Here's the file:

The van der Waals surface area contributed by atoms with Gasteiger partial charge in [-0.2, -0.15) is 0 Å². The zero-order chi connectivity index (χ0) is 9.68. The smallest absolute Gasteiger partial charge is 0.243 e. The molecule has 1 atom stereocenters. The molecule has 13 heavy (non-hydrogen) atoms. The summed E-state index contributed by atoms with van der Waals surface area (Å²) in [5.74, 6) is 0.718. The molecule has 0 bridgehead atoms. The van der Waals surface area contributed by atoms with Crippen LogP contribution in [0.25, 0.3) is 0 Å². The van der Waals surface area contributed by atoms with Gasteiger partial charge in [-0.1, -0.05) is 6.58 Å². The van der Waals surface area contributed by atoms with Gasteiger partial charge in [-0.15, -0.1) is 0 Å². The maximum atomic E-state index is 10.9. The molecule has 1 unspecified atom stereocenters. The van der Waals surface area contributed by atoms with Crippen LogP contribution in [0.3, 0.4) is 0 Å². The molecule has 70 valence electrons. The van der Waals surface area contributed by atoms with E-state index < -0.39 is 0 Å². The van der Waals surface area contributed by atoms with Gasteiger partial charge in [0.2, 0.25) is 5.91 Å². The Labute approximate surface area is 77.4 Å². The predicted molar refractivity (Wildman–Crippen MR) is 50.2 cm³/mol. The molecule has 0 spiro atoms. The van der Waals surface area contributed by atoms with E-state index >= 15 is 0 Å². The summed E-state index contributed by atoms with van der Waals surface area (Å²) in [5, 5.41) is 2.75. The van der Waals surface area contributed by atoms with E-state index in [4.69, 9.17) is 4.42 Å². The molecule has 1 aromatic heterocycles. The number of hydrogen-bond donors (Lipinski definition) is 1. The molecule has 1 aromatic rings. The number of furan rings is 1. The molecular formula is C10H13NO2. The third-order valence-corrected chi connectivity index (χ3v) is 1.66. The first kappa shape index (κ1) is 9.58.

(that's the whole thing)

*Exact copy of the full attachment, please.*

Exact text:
The van der Waals surface area contributed by atoms with Gasteiger partial charge in [-0.2, -0.15) is 0 Å². The zero-order chi connectivity index (χ0) is 9.68. The smallest absolute Gasteiger partial charge is 0.243 e. The molecule has 1 atom stereocenters. The molecule has 13 heavy (non-hydrogen) atoms. The summed E-state index contributed by atoms with van der Waals surface area (Å²) in [5.74, 6) is 0.718. The molecule has 0 bridgehead atoms. The van der Waals surface area contributed by atoms with Crippen LogP contribution in [0.25, 0.3) is 0 Å². The van der Waals surface area contributed by atoms with Gasteiger partial charge in [-0.1, -0.05) is 6.58 Å². The van der Waals surface area contributed by atoms with Gasteiger partial charge in [-0.15, -0.1) is 0 Å². The maximum atomic E-state index is 10.9. The molecule has 1 unspecified atom stereocenters. The van der Waals surface area contributed by atoms with Crippen LogP contribution in [0.3, 0.4) is 0 Å². The molecule has 70 valence electrons. The van der Waals surface area contributed by atoms with E-state index < -0.39 is 0 Å². The van der Waals surface area contributed by atoms with Gasteiger partial charge in [0.2, 0.25) is 5.91 Å². The Labute approximate surface area is 77.4 Å². The predicted molar refractivity (Wildman–Crippen MR) is 50.2 cm³/mol. The molecule has 0 spiro atoms. The van der Waals surface area contributed by atoms with E-state index >= 15 is 0 Å². The summed E-state index contributed by atoms with van der Waals surface area (Å²) in [5, 5.41) is 2.75. The van der Waals surface area contributed by atoms with E-state index in [4.69, 9.17) is 4.42 Å². The molecule has 1 aromatic heterocycles. The number of hydrogen-bond donors (Lipinski definition) is 1. The molecule has 1 aromatic rings. The number of furan rings is 1. The molecular formula is C10H13NO2. The third-order valence-corrected chi connectivity index (χ3v) is 1.66. The first kappa shape index (κ1) is 9.58.